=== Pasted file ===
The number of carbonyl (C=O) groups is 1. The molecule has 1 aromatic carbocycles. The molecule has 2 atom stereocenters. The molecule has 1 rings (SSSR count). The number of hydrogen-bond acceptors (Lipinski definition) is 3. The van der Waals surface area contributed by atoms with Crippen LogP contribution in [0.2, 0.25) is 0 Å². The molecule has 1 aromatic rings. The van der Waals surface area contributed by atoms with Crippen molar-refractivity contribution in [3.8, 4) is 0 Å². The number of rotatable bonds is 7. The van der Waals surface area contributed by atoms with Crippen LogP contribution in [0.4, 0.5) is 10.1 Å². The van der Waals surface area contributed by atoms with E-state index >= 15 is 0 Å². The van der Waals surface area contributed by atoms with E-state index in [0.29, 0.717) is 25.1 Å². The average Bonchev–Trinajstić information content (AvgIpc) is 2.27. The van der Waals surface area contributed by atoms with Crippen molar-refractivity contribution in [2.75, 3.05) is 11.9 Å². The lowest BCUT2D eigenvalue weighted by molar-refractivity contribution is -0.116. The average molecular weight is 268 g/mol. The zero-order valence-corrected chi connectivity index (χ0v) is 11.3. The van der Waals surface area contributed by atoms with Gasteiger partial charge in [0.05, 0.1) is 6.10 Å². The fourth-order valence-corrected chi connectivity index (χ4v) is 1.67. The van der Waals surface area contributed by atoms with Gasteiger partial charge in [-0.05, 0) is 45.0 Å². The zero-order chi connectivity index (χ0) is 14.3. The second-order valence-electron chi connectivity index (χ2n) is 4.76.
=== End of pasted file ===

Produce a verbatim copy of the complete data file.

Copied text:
The number of carbonyl (C=O) groups is 1. The molecule has 1 aromatic carbocycles. The molecule has 2 atom stereocenters. The molecule has 1 rings (SSSR count). The number of hydrogen-bond acceptors (Lipinski definition) is 3. The van der Waals surface area contributed by atoms with Crippen LogP contribution in [0.2, 0.25) is 0 Å². The molecule has 1 aromatic rings. The van der Waals surface area contributed by atoms with Crippen molar-refractivity contribution in [3.8, 4) is 0 Å². The number of rotatable bonds is 7. The van der Waals surface area contributed by atoms with Crippen LogP contribution in [0.4, 0.5) is 10.1 Å². The van der Waals surface area contributed by atoms with E-state index >= 15 is 0 Å². The van der Waals surface area contributed by atoms with E-state index in [0.29, 0.717) is 25.1 Å². The average Bonchev–Trinajstić information content (AvgIpc) is 2.27. The van der Waals surface area contributed by atoms with Crippen molar-refractivity contribution in [2.75, 3.05) is 11.9 Å². The lowest BCUT2D eigenvalue weighted by molar-refractivity contribution is -0.116. The average molecular weight is 268 g/mol. The zero-order valence-corrected chi connectivity index (χ0v) is 11.3. The van der Waals surface area contributed by atoms with Gasteiger partial charge in [0.05, 0.1) is 6.10 Å². The fourth-order valence-corrected chi connectivity index (χ4v) is 1.67. The van der Waals surface area contributed by atoms with Gasteiger partial charge in [-0.05, 0) is 45.0 Å². The zero-order chi connectivity index (χ0) is 14.3. The second-order valence-electron chi connectivity index (χ2n) is 4.76.